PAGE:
Mediaeval Hymns and Sequences/Chorus Novae Jerusalem

Mediæval Hymns and Sequences  (1867)  edited by John Mason Neale
Chorus Novæ Jerusalem by Fulbert of Chartres, translated by John Mason Neale

Chorus Novæ Jerusalem

This Paschal Hymn, the composition of S. Fulbert of Chartres, is not common in continental Breviaries, but was adopted in our own: where it occurs in the First Vespers of Low Sunday.

Ye Choirs of New Jerusalem!
To sweet new strains attune your theme;
The while we keep, from care releas'd,
With sober joy our Paschal Feast:

When Christ, Who spake the Dragon's doom,
Rose, Victor-Lion, from the Tomb:
That while with[1] living voice He cries,
The dead of other years might rise.

Engorg'd in former years, their prey
Must Death and Hell restore to-day:
And many a captive soul, set free,
With Jesus leaves captivity.

Right gloriously He triumphs now,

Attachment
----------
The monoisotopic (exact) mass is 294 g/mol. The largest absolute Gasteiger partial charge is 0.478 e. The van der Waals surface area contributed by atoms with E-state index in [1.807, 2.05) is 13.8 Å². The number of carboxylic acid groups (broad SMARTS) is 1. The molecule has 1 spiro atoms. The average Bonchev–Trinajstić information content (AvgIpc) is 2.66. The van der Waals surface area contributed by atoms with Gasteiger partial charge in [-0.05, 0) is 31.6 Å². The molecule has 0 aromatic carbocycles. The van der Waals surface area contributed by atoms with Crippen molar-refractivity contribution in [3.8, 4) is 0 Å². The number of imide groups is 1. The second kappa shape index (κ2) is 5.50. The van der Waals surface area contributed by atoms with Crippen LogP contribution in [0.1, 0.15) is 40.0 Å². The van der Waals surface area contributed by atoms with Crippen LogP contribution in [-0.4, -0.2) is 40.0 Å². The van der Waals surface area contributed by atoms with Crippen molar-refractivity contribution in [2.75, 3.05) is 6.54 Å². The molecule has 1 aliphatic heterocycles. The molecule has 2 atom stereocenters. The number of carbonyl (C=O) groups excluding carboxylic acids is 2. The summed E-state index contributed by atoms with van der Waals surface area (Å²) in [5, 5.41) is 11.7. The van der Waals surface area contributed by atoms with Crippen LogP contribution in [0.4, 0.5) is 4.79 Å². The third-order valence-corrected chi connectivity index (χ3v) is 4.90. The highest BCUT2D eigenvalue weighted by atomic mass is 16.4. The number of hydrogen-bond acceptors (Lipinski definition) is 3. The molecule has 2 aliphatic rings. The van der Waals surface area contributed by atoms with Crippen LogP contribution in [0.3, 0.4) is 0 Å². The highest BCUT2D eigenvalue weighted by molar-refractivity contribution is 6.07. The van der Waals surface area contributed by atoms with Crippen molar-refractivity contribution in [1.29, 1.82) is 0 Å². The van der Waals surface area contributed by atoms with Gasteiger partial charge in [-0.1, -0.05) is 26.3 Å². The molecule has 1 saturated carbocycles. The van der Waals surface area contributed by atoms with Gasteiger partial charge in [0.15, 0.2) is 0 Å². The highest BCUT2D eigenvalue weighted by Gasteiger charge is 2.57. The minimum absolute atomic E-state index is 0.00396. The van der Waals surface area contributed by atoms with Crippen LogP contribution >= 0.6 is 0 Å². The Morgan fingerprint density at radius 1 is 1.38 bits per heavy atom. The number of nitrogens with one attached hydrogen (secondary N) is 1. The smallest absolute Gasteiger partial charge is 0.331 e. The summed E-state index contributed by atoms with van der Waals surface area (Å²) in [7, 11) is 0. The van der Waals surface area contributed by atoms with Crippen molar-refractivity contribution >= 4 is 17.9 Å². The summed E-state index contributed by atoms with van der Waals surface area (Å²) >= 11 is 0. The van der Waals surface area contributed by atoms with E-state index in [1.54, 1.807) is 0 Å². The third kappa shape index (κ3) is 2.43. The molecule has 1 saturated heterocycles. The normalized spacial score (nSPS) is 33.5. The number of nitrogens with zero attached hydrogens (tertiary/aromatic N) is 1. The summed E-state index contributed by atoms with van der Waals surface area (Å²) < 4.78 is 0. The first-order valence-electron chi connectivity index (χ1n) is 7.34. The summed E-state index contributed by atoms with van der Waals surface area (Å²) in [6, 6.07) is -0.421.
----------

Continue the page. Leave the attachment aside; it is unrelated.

Worthy to Whom should all things bow;
And, joining heaven and earth again,
Links in one commonweal the twain.

And we, as these His deeds we sing,
His suppliant soldiers, pray our King,
That in His Palace, bright and vast,
We may keep watch and ward at last.

Long as unending ages run,
To God the Father laud be done;
To God the Son our equal praise,
And God the Holy Ghost, we raise.


  1. ​ This alluded to the mediæval belief, to which we shall again have occasion to refer, that the lion's whelps are born dead;—but that their father, by roaring over them on the third day, raises them to life.